David McWilliams Doubts National Recovery, Own Importance

Dublin – Celebrity economist David McWilliams, sometimes unaffectionately known to the public as ‘Macker,’ was once a symbol of the Celtic Tiger, with his toothy grin, rampant ego and flashing mane of blonde hair.

McWiiliams in his prime captured Celtic Tiger Ireland's self-belief, superficiality.

McWiiliams in his prime captured Celtic Tiger Ireland's self-belief, superficiality.

However, as Ireland faces into years of economic hardship, so too does this once proud symbol of a national figure’s highest hopes for himself also seem down on his luck, as Macker wanders the frozen lanes of Dublin, pushing his wheelbarrow full of unsold books through the streets broad and narrow, his once youthful looks now fading to grey as he shuffles along muttering sound economic advice to himself, to which no one else listens.

The collapse of Macker happened rapidly this summer, when he published an article on 5 May 2010, entitled “Fatal Attraction to Euro Driving Us Over the Edge.” Reading over it and admiring his own populist mixture of erudite knowledge and everyman diction, Macker was struck with a strange sense of déjà vu, that he had written the exact same article before.

Checking over his slick personal website, Macker discovered that he has been writing the same article once a year for years now, and that nobody actually listens to him.

The shock that he is not the epicentre of Ireland’s political, economic, and cultural life unhinged Macker’s brain and he is since to be seen wandering around the streets of his native Dublin, a pathetic figure trapped in the memory of past glories.

Macker became unhinged when he realised no one was listening.

Macker became unhinged when he realised no one was listening.

Muttered Macker as he clutched a signed first edition copy of The Generation Game to his chest, “I told ‘em, I told ‘em, back in 2008 I said it, I said it,” he said, as he opened a shiny new dustbin to look for half-eaten apple cores. “Look!” he said, thrusting some crumpled and torn newspaper articles at random pedestrians. “16 July, 2008 – if all else fails, maybe it’s time to ditch the euro.”

“In economic history, no sovereign country has faced a property downturn, inspired by a ridiculous credit binge, resulting in such huge personal debts without devaluing its currency,” wrote Macker, his prose littered with the adjectives of aggrandisation Macker relentlessly applied to everything, especially himself.

Mumbling something about radical solutions to critical problems, Macker fumbled through his worn old overcoat for another tattered old article. “I said it again in 2009,” he lamented softly to himself and a stray cat that had stopped to pee on his jacket. “6 May, 2009 – ditching the euro could boost our failing economy. The obvious answer is to leave the euro, reinstitute our own currency, allow it to plummet to reflect the real competitive position of our ruined, feeble economy and start again.”

“I thought that if I said it, it must happen,” said Macker before suddenly turning in fury on some passing nurses. “Why didn’t it happen? Didn’t they know who I was? I’m David McWilliams, Ireland’s greatest celebrity economist!” he shouted, scaring them off like a gathering of serious economists with real research positions at an economics conference.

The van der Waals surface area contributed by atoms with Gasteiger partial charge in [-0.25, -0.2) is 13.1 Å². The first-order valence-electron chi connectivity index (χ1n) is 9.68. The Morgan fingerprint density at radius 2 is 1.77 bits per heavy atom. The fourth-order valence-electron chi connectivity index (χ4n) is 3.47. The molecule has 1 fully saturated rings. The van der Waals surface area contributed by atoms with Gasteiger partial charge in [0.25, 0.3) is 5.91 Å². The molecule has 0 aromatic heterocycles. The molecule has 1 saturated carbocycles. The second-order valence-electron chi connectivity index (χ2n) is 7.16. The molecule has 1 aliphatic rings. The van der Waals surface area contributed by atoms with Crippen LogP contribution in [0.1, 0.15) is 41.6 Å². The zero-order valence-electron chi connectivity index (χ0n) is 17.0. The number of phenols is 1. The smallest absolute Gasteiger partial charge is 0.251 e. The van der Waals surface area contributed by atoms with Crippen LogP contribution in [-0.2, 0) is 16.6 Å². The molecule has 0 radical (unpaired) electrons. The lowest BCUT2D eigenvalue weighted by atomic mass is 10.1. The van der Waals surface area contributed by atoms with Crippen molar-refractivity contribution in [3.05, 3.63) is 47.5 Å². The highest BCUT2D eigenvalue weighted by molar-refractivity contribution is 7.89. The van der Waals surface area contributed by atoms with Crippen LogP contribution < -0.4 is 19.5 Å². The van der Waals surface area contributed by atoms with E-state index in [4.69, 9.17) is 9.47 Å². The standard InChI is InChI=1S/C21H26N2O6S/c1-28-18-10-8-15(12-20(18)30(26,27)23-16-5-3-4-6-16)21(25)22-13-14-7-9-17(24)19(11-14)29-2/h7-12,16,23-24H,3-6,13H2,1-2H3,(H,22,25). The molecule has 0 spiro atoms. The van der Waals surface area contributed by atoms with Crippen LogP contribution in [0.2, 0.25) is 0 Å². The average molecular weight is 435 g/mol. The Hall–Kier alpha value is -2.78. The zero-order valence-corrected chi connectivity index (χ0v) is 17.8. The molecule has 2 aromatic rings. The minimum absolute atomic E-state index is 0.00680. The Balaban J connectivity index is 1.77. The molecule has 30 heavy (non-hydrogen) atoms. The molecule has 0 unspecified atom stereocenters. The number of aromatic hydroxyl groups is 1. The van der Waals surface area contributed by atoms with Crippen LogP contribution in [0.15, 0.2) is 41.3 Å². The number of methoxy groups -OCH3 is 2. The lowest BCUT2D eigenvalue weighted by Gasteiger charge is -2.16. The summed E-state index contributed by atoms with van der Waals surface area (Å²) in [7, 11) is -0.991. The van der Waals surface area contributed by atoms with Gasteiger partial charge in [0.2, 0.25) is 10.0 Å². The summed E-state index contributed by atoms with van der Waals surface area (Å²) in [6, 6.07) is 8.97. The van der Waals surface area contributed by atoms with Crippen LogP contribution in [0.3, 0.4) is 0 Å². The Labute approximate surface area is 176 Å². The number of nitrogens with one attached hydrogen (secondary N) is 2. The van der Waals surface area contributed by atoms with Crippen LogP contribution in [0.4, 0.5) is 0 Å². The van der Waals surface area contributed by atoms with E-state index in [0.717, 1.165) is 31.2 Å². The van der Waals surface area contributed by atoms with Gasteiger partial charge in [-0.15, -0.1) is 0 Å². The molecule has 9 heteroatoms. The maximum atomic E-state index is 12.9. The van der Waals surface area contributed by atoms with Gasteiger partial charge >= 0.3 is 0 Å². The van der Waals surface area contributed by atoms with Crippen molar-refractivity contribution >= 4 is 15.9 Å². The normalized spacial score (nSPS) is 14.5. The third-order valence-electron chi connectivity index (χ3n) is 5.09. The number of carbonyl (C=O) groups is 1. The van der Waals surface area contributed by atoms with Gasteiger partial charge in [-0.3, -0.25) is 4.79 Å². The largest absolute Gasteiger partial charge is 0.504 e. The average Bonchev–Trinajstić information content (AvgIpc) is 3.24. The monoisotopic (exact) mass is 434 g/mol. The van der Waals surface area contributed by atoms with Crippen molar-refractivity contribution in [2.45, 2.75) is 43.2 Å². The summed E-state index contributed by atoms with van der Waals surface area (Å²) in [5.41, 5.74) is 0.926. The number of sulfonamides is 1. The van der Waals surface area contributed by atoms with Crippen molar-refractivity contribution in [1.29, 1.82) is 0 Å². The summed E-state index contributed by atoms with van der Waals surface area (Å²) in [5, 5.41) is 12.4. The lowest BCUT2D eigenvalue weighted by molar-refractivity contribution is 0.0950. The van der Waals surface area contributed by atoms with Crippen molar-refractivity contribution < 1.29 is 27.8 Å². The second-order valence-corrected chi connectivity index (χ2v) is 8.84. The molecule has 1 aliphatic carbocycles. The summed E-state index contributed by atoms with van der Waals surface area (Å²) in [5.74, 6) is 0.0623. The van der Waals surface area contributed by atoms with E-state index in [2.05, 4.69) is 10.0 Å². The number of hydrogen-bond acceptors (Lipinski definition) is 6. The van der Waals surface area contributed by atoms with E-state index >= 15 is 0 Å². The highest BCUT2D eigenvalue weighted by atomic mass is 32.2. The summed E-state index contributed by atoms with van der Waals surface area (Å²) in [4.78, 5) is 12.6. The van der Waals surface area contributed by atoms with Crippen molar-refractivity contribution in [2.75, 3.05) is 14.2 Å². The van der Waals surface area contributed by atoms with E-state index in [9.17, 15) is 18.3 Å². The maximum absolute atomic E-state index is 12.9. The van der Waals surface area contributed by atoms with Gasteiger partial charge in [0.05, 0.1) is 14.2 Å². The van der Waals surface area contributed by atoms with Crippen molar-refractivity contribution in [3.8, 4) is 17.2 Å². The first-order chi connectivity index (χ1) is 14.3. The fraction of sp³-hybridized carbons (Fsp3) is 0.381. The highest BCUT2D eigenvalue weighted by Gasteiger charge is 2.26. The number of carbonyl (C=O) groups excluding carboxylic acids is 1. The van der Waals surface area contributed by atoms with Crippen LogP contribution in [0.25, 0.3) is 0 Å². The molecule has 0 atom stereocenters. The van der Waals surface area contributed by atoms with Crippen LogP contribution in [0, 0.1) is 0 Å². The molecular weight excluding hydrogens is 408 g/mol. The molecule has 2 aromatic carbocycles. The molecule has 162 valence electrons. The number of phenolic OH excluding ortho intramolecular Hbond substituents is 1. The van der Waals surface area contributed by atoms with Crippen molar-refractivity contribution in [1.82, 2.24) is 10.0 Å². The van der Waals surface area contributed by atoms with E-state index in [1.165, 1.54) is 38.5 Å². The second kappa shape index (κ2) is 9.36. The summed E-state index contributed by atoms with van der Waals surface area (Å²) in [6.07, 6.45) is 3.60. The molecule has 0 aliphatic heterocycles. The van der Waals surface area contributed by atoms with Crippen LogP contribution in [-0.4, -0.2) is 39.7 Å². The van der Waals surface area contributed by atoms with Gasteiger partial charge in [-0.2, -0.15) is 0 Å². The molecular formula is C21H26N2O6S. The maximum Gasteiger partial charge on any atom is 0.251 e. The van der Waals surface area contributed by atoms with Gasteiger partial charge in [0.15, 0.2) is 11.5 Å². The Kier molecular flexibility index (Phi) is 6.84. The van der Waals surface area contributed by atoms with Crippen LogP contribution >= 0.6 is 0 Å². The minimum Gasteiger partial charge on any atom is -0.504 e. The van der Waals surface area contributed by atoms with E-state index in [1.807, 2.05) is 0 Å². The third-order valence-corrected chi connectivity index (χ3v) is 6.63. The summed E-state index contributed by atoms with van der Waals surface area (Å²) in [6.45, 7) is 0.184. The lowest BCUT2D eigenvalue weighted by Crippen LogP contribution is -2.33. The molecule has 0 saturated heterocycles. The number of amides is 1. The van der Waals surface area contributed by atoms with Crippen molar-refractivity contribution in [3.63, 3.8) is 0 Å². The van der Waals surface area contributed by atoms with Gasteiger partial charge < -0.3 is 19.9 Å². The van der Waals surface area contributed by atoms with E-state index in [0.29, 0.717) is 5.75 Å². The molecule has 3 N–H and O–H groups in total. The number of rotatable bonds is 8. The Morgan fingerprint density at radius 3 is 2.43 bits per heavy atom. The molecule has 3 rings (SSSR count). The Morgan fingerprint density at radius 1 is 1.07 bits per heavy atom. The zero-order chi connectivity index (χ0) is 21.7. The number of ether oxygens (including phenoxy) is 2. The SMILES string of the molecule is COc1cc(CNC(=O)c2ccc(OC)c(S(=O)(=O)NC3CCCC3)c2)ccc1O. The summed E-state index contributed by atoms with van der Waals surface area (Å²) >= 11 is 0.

“We have to leave the euro!” he shouted, startling some pigeons into the air.

Sadly, Macker remains trapped in his delusional blue world of giant clocks and lasers.

Sadly, Macker remains trapped in his delusional blue world of giant clocks and lasers.

It is a sad decline for Macker, who in his heyday was selected as one of 250 Young Global Leaders by the World Economic Forum and hosted TV shows and documentaries that showcased his talents for hard-hitting self-promotion and soft-centred economic analysis.

His highpoint may well have been the documentary series Addicted to Money, in which Macker travelled the globe in search of truth, social justice, and publicity, often beginning his sentences somewhere in Brisbane before concluding them on the Golden Gate bridge.

“I was the Irish face of globalisation,” drooled Macker, as he fought a dog for a few discarded chicken bones in an alleyway.

Local man Paul Little (57), who has long known Macker and his family, said that what happened to Macker was a tragedy, but he was simply the right man in the wrong place at the wrong time. “Ireland isn’t really the place to go around giving sound economic advice,” said Little, shaking his head sadly. “David thought he could change all that through the force of his own personality and now just look at the result – he had to do a gig for TG4 last week to drum up enough money to boil some cats for soup.”

“If it’s any consolation to him, he’s as much a symbol of post-Celtic Tiger Ireland now as he was the Celtic Tiger at the height of the boom.”

One Response to David McWilliams Doubts National Recovery, Own Importance

  1. david mc williams says:

    briliant, love it , best david

Leave a Reply

Fill in your details below or click an icon to log in:

WordPress.com Logo

You are commenting using your WordPress.com account. Log Out / Change )

Twitter picture

You are commenting using your Twitter account. Log Out / Change )

Facebook photo

You are commenting using your Facebook account. Log Out / Change )

Google+ photo

You are commenting using your Google+ account. Log Out / Change )

Connecting to %s

%d bloggers like this: